In the first of a new regular on the ‘Bubble’, Mr Hodson takes us through his ‘Desert Island Discs’ – songs that have been important at different times in his life. Let’s hope it doesn’t get too pretentious or nauseating… We can but hope.
Childhood: ‘Octopus’s Garden’ – The Beatles
My mother had an old-fashioned record player when my brother and I were small. We used to listen to it after dinner. It was very important to Mum, and she still uses it today. For a brief period of our childhoods it lived in the dining room, and I am suffused by a warm feeling when I recall those evenings of post-prandial animation. Sometimes, late in the evening, I’d come back downstairs if I couldn’t sleep and find Mum listening to the more esoteric end of her record collection: Kate Bush, Keith Jarrett, Prince and the Revolution… But it was the greatest hits of The Beatles we boys always demanded.
You can’t listen to this song and not feel cheery; and it’s nice they found something for Ringo to do, as he wasn’t much of a drummer. For some reason there’s a baby elephant in the video.
School Days: ‘Black Hole Sun’ – Soundgarden
I went to Wymondham College. Some of you will regard it as the randomest architectural hotch-potch in East Anglia, but to me it is a special place. Although sporting and academic success was valued there, the only real capital to be had was being in a band. So in year 8 I begged for – and inevitably received – an electric guitar. I was useless for what felt like a long time, and being at a boarding school for free-minded individuals I was surrounded by older students who could play gain-laden power ballads and guitar riffs that so intoxicated the humble listener he’d melt into an all-encompassing grin worthy of the Cheshire Cat. One such riff I remember hearing a Year 11 in my house play, and loving it, was the opening to this smouldering number. I can play it now!
The video’s a bit weird, but so’s being a teenager, so I guess it fits here.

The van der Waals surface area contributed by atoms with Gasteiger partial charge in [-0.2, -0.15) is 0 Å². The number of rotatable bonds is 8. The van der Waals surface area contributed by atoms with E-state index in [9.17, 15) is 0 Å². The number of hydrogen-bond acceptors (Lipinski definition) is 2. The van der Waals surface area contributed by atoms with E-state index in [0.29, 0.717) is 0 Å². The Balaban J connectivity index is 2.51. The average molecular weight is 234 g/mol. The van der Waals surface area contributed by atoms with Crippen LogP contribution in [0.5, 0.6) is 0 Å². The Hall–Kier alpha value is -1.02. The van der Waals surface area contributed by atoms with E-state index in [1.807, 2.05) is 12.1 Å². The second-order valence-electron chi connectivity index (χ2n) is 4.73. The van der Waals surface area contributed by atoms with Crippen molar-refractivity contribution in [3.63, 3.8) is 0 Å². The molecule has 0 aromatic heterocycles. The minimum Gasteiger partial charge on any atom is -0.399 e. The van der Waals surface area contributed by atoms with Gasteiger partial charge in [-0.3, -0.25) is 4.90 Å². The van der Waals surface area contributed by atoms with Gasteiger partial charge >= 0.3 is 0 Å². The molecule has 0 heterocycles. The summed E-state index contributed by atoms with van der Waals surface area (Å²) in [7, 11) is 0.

University: ‘Master Song’ – Leonard Cohen
Being in a band didn’t work out for me so I had to settle for a place at Oxford University (is it statements like that that mean I have no friends?). Oxford is wonderful city and a wonderful university, but university life wasn’t always straightforward. I don’t have regrets looking back because you can’t change who you’ve been; it’s facile to reflect on what you’d ‘have done differently’. At the same time I do wish I’d been a little bit more relaxed!
Leonard Cohen is an extraordinary lyricist; his music means a great lot to many. Listening to a huge amount of his material at any one time is never a good thing though.
Teaching: ‘Zombie’ – Fela Kuti
Not because it was my hero Colin Morgan’s nickname as a young teacher; not as a hackneyed protest against the brainwashing of children in schools, as the title might imply; nor even because I’ve been glancing out of the same classroom window for the last 9 years. The reason behind this choice is in fact trivial: for the best part of a year in 2008-9, rather than telling my year 8 pupils they could leave at the end of a lesson, I’d hit YouTube, get this song up, click on 9minutes 01secs, and let Fela do the rest… And that’s what make me such a funny guy.